Ah yes, “the fire.” Not so long ago (2004 to be exact) Terri was trading out of North Street Arcade along with a few other independent shop owners. One night he got a phone-call to find out everything had been lost forever in a blaze. Since then the cause of the fire has been an unsolved mystery. Of course there are quite a few theories knocking around as to what happened, but most are too afraid to speak out in public as they are too attached to their knees, if you get our drift. Not our Terri though,
“I was heart-broken whenever I heard about that fire,” he recalls. “Everything was lost. My entire record collection, my livelihood and my memorabilia was all wiped out. Of course I know exactly what happened and who did it, but when I started speaking out about it I used to get people ringing me up and telling me to shut my mouth or else. In a messed up way, I kinda miss those calls.
“I really knew who my friends were after the fire. Some stuck by me and others fucked off and left me. It was a hard lesson to learn but at least I knew who was worth it. Now we’re starting to get old posters and stuff like that donated to us and we haven’t even sent out an official appeal. Last night I was visiting Geoff Harden’s widow and she gave me some wonderful Good vibes-related stuff which he had collected through his life. It meant a lot because Geoff was a true friend and was the best folk music critic that ever lived.”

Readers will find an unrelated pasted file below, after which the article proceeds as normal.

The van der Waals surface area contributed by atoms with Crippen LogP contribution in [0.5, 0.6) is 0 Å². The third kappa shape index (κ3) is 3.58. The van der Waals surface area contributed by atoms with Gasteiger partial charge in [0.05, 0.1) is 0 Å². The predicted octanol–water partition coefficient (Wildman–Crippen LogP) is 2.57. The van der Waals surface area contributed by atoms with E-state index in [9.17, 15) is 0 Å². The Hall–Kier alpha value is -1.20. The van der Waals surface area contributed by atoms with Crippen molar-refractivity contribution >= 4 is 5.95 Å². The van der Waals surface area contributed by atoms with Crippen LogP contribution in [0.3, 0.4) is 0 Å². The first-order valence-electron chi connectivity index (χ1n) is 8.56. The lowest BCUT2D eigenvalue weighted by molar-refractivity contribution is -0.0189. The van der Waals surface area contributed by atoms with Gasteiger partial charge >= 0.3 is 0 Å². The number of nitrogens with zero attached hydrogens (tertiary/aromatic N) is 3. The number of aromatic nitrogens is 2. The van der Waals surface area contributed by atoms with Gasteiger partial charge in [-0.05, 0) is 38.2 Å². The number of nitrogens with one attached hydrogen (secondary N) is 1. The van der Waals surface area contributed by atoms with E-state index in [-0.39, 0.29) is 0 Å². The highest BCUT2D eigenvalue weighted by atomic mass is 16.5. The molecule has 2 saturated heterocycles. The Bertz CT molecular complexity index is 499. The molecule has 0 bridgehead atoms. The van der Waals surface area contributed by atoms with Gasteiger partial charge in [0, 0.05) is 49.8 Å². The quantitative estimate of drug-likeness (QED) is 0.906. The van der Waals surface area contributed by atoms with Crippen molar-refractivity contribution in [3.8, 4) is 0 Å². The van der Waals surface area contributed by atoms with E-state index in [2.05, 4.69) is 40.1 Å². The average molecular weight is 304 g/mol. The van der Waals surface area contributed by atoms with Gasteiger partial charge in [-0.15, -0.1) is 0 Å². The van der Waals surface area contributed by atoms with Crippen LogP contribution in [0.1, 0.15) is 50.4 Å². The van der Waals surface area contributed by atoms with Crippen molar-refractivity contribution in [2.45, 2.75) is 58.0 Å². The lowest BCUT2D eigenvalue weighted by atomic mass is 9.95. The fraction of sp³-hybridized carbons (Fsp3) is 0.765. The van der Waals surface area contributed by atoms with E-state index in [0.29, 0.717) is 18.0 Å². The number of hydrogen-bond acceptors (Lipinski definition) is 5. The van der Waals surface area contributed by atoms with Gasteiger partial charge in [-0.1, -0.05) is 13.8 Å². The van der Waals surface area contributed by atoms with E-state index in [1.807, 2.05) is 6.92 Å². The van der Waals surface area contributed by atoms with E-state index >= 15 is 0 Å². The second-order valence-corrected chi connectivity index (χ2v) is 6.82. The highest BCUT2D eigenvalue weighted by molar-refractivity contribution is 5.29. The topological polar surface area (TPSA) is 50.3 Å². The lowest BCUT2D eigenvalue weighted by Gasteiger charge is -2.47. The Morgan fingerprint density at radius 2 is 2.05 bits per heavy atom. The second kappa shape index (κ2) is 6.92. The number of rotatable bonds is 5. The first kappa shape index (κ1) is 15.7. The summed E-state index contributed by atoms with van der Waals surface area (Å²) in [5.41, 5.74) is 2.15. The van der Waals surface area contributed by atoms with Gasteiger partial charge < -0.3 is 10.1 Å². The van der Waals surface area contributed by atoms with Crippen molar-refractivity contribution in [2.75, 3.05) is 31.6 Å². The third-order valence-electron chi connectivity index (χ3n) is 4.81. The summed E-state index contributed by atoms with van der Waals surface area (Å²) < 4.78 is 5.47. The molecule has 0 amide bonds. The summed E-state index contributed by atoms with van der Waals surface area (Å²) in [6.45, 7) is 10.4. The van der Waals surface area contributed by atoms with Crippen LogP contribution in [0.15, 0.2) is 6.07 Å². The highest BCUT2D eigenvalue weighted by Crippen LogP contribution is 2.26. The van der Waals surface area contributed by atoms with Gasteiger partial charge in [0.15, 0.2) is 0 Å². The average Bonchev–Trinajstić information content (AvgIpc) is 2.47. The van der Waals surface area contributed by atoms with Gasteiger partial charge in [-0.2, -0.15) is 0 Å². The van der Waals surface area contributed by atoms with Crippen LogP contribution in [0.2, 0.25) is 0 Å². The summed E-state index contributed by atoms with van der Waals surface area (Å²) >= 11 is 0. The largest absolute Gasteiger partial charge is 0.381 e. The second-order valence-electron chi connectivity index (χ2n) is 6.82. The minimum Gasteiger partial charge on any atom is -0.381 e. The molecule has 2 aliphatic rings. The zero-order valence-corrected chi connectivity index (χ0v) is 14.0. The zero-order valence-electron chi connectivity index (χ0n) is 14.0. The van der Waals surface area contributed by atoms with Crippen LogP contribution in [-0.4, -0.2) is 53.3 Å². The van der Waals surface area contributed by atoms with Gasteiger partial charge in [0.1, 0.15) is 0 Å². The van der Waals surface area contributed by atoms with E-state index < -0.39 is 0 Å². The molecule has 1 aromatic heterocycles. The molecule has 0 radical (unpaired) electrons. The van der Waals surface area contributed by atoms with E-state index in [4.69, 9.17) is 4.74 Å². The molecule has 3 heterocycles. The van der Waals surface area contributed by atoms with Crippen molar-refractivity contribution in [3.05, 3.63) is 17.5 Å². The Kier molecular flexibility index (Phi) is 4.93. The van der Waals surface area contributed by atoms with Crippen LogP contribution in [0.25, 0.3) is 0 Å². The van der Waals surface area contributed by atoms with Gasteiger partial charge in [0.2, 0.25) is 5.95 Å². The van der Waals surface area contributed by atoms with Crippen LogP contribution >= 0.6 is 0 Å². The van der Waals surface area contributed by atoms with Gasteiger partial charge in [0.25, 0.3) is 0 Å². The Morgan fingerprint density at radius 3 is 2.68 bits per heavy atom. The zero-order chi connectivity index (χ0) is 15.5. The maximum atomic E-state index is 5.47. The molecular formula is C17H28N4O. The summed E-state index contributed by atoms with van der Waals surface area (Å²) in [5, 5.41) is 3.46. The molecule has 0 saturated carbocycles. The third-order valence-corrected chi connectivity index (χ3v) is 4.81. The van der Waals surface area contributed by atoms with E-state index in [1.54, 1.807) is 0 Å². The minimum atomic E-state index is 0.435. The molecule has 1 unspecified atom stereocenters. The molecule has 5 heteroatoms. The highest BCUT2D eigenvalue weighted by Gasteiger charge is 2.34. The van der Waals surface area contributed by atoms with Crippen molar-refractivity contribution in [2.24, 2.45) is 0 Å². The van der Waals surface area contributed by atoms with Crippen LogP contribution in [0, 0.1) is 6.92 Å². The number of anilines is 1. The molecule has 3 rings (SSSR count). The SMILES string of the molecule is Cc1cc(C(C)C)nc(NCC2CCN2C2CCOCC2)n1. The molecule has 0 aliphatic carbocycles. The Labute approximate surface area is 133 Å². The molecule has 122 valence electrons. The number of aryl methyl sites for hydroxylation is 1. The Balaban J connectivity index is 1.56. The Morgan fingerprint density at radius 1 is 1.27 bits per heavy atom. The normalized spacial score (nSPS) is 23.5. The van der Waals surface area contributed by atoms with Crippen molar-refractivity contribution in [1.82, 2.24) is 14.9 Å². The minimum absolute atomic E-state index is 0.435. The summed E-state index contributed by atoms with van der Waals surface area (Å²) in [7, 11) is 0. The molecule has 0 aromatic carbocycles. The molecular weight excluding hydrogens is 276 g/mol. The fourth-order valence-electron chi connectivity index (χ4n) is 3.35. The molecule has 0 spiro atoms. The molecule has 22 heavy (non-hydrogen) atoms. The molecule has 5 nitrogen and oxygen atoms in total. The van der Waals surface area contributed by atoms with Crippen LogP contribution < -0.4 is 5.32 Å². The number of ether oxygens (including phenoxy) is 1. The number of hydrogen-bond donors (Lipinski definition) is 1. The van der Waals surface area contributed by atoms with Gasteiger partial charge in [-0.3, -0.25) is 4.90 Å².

As Terri looks around his new premises, it’s pretty clear that even though he’s only moved in a handful of weeks ago the place is steeped in memories.
“We still have to fix a few things up, but I’ve some framed photos and things like that on display which mean a lot to me. Two of my favourites are the cover of Mojo featuring my hero John Peel holding up a copy of Teenage Kicks and the other one is a film poster for Shellshock Rock. These things document a time in Belfast that is now long over, sadly. The war is over and has been won by the new fascists who are sitting up in Stormont right now.”
While Terri may always hold fiercely liberal political beliefs, he does admit that a letter he received from cigar-loving President Bill Clinton (which he got a matter of months ago to congratulate him on his life’s work) is one of his most prized possessions.
“Earlier this year we did a gig in the Mandela Hall in Belfast in honour of the thirtieth anniversary of the release of ‘Teenage Kicks’ and Bill sent time a letter. I have to say I was very touched that he took the time to do it and it made my mother proud of me for probably the first time in her life” he laughs. “When news got out about it, tickets sales for our gig stopped altogether so I had to round up a few of my anarchist friends to make up for it!”